Why did they ever make smaller than full-frame sensors?

by Tomáลก Zato   Last Updated September 10, 2019 12:18 PM - source

You will occasionally encounter articles about how awesome full-frame cameras are. Lot of that is probably over-enthusiasm over a new piece of equipment or simple marketing, but it seems to me that at least these things are true:

  • Sensor with a large area captures more light
  • Sensor with large individual pixels would have less noise
  • Larger sensor can fir much more pixels

The full-frame cameras are much more expensive. This is weird to me, since I had the impression that making electronics smaller is always harder, since you need more precise equipment.

That must've been even more important in the dawn of digital single lens cameras, many years ago.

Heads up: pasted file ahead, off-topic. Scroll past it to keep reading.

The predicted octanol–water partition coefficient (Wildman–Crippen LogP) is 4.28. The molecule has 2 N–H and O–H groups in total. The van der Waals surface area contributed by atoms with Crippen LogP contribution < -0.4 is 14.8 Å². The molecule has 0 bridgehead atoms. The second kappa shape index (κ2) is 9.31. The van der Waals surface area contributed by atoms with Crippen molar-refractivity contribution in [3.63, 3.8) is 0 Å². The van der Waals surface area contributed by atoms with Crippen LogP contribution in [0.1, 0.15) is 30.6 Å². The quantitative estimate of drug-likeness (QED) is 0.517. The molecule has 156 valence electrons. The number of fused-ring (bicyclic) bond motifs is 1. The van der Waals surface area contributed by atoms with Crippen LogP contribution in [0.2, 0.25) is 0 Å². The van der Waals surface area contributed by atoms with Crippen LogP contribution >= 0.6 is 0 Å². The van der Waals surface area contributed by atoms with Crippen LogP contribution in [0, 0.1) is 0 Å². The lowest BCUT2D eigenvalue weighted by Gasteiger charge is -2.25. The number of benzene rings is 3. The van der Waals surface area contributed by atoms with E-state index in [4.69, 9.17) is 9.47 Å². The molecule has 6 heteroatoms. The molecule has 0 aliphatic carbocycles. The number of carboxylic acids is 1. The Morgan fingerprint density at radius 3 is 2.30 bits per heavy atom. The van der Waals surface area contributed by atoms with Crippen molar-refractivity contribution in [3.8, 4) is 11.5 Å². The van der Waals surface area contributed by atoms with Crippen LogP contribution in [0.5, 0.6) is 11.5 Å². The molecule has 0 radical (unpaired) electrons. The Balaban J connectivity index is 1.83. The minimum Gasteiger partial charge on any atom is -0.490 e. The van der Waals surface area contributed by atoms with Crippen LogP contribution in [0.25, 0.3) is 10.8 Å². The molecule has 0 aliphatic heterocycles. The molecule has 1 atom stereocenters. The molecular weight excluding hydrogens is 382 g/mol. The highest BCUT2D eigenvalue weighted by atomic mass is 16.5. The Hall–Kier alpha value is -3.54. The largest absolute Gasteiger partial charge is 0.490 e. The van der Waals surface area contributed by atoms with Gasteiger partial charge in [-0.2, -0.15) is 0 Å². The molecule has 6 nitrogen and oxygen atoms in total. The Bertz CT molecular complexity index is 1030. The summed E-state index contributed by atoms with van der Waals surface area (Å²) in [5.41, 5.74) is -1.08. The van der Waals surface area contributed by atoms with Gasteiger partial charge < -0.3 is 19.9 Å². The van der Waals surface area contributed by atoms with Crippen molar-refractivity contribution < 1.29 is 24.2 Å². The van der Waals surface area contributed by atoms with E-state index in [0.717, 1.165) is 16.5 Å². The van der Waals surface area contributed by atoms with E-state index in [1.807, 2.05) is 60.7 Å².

So why was it chosen to make sensors smaller than is the film originally used in the cameras? AFAIK some lenses made for film cameras still work with some DSLRs, so why make the sensor different from the film?



Answers 1


Making large semiconductor devices with no, or only a very small number, of defects is very hard. Smaller ones are much less demanding to make.

tfb
tfb
September 10, 2019 12:16 PM

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